The United Nations International Children’s Fund (UNICEF), warned the Southwest region governments to enforce a change regarding the increasing infant and child death rate. The claims of UNICEF center on a view that ‘faith-based clinics are responsible for child mortality rate, especially in Southwest regions. A health practitioner and consultant with UNICEF, Dr. Ijeoma Agbo, advised the affected states should act on the global requirement of one primary health care facility per-ward; although it seemed like the population factor is inconsequential in the decision. She also advised that the wards are to ensure they are in maximum use. Ireport247 gathered however, that in many of these affected areas, the patients are currently more than the available facilities. This was said during a two-day media dialogue organised by the National Orientation Agency (NOA) and UNICEF, on the 2021 MICS. Ekiti, Ogun, and Oyo states were specifically warned to effect an urgent change, and to adopt necessary means to reduce the mortality rate. These three states ranked the highest in infant and child mortality rates in the Southwest region. Lagos state has the lowest rate of child mortality of all.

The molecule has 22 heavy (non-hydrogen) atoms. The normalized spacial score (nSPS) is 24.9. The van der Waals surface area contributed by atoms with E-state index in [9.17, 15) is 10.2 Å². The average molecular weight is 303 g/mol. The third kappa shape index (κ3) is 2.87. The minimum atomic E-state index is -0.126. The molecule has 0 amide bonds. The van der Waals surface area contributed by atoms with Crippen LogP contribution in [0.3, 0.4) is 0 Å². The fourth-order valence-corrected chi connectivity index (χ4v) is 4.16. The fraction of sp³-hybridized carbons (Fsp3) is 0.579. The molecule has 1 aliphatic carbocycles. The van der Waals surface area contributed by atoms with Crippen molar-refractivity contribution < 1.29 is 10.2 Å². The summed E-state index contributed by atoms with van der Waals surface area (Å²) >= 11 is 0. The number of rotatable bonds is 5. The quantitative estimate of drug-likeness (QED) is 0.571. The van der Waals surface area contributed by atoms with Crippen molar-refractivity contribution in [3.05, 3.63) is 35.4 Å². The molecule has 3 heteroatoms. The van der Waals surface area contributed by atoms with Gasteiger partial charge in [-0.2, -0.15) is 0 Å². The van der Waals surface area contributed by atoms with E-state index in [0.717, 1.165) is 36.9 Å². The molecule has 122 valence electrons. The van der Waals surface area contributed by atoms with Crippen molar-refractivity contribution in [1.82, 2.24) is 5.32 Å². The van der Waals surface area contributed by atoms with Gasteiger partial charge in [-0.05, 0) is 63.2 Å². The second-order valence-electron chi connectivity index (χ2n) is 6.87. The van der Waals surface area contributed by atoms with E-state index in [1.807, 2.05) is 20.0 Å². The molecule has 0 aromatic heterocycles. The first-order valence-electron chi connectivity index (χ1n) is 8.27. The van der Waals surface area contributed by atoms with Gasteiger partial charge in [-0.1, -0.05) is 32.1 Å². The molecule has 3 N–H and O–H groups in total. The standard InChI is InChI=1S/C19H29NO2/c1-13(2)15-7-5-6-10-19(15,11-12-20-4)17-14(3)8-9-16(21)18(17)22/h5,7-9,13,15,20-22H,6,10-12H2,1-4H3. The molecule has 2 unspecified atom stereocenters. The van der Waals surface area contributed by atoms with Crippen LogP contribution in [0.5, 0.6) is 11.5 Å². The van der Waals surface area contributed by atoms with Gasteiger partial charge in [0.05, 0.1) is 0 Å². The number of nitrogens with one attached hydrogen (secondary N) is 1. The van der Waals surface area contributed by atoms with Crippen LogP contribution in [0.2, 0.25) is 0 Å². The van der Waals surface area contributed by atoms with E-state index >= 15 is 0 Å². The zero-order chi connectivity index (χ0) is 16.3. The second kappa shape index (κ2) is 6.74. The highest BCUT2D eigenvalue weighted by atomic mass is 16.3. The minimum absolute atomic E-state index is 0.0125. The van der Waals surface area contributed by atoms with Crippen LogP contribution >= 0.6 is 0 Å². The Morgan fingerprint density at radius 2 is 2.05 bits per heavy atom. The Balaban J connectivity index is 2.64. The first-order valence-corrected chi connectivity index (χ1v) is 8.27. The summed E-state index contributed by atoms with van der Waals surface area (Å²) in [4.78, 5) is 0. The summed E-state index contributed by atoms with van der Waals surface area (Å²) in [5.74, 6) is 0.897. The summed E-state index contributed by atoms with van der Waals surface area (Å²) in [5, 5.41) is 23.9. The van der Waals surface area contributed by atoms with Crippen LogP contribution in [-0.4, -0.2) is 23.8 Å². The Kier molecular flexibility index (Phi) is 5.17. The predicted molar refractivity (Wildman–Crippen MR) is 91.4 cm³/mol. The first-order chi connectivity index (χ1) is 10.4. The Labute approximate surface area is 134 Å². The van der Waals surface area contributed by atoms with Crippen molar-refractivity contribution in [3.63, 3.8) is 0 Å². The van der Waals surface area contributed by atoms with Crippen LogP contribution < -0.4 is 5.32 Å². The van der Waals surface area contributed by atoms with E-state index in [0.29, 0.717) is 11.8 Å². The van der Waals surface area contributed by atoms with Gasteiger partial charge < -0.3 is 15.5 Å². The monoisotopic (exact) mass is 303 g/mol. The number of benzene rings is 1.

This statement has brought about controversies as people ask: “Is there no record of child mortality in primary health cares? Are there no records of faith-based clinics saving lives that primary hospitals declared hopeless and without cure?” In the reports gathered by Ireport247 through random interview across the different geopolitical zones in the country, the South-West is regarded as the zone with the most primary health care facilities: faith-based, public and private alike. It was also gathered that these centres have helped a lot in reducing the pressure and the rush known to be in the government owned facilities; thereby making the service accessible to all.
It is considered a bias that the UNICEF will choose to accuse faith-based organisations rather than generally addressing the whole system. There are no records to show that the high mortality rate are localised in the faith-based centres, neither is there any to prove that the government owned centres are better off. Ireport247 gathered that the success of any natal case is more on the medical practitioners, availability of resources and lastly, the sincerity and cooperation of the patients and not about the ownership. Findings have shown that UNICEF is displaying prejudice in its reports by coming to that conclusion. Some citizens of the said region are appalled at the disrespect and irreverence displayed by the organisation in insinuating that faith-based clinics are incompetent when they have a lot of examples around them, of those that have been saved by the faith-based clinics.